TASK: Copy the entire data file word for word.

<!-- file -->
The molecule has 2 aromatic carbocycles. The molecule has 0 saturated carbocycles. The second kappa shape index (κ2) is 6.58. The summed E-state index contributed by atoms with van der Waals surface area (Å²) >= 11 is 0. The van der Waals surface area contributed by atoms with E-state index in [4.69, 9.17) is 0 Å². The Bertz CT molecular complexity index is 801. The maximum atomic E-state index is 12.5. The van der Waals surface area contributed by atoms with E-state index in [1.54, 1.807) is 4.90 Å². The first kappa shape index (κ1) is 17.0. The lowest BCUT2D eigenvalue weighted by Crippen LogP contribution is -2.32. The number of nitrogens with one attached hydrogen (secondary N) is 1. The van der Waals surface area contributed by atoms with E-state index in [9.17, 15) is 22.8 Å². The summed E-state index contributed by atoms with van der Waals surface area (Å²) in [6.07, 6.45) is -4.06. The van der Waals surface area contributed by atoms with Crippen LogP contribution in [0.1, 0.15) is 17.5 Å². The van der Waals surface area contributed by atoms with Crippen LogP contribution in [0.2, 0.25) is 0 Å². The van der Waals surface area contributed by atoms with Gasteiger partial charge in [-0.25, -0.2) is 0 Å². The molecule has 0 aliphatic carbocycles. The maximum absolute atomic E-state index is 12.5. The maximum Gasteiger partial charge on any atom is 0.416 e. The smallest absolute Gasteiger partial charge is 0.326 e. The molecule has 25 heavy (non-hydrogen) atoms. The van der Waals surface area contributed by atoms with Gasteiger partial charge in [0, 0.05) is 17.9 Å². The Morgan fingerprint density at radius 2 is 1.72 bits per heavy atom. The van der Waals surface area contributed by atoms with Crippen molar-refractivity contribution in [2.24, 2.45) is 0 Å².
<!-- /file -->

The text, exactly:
The molecule has 2 aromatic carbocycles. The molecule has 0 saturated carbocycles. The second kappa shape index (κ2) is 6.58. The summed E-state index contributed by atoms with van der Waals surface area (Å²) >= 11 is 0. The van der Waals surface area contributed by atoms with E-state index in [4.69, 9.17) is 0 Å². The Bertz CT molecular complexity index is 801. The maximum atomic E-state index is 12.5. The van der Waals surface area contributed by atoms with E-state index in [1.54, 1.807) is 4.90 Å². The first kappa shape index (κ1) is 17.0. The lowest BCUT2D eigenvalue weighted by Crippen LogP contribution is -2.32. The number of nitrogens with one attached hydrogen (secondary N) is 1. The van der Waals surface area contributed by atoms with E-state index in [9.17, 15) is 22.8 Å². The summed E-state index contributed by atoms with van der Waals surface area (Å²) in [6.07, 6.45) is -4.06. The van der Waals surface area contributed by atoms with Crippen LogP contribution in [0.1, 0.15) is 17.5 Å². The van der Waals surface area contributed by atoms with Crippen LogP contribution in [0.2, 0.25) is 0 Å². The van der Waals surface area contributed by atoms with Gasteiger partial charge in [-0.25, -0.2) is 0 Å². The molecule has 0 aliphatic carbocycles. The maximum absolute atomic E-state index is 12.5. The maximum Gasteiger partial charge on any atom is 0.416 e. The smallest absolute Gasteiger partial charge is 0.326 e. The molecule has 25 heavy (non-hydrogen) atoms. The van der Waals surface area contributed by atoms with Gasteiger partial charge in [0, 0.05) is 17.9 Å². The Morgan fingerprint density at radius 2 is 1.72 bits per heavy atom. The van der Waals surface area contributed by atoms with Crippen molar-refractivity contribution in [2.24, 2.45) is 0 Å².